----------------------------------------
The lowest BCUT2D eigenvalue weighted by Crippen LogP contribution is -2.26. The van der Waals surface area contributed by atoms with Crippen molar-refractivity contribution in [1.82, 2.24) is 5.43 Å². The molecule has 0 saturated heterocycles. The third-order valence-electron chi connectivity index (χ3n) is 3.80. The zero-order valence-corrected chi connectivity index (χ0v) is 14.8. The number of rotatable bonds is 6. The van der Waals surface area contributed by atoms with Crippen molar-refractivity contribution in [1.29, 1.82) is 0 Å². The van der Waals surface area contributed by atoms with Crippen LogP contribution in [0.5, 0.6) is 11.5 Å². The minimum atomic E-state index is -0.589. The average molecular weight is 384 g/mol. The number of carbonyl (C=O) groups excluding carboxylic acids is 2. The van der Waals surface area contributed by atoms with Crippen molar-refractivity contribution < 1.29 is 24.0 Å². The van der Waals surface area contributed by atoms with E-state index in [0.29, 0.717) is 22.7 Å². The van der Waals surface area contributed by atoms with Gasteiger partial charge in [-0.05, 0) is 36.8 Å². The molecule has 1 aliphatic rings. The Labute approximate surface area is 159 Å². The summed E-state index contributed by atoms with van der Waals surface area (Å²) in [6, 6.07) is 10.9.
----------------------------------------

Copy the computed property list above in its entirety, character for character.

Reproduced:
The lowest BCUT2D eigenvalue weighted by Crippen LogP contribution is -2.26. The van der Waals surface area contributed by atoms with Crippen molar-refractivity contribution in [1.82, 2.24) is 5.43 Å². The molecule has 0 saturated heterocycles. The third-order valence-electron chi connectivity index (χ3n) is 3.80. The zero-order valence-corrected chi connectivity index (χ0v) is 14.8. The number of rotatable bonds is 6. The van der Waals surface area contributed by atoms with Crippen molar-refractivity contribution in [1.29, 1.82) is 0 Å². The van der Waals surface area contributed by atoms with Crippen LogP contribution in [0.5, 0.6) is 11.5 Å². The minimum atomic E-state index is -0.589. The average molecular weight is 384 g/mol. The number of carbonyl (C=O) groups excluding carboxylic acids is 2. The van der Waals surface area contributed by atoms with Crippen molar-refractivity contribution < 1.29 is 24.0 Å². The van der Waals surface area contributed by atoms with E-state index in [0.29, 0.717) is 22.7 Å². The van der Waals surface area contributed by atoms with Gasteiger partial charge in [-0.05, 0) is 36.8 Å². The molecule has 1 aliphatic rings. The Labute approximate surface area is 159 Å². The summed E-state index contributed by atoms with van der Waals surface area (Å²) in [6, 6.07) is 10.9.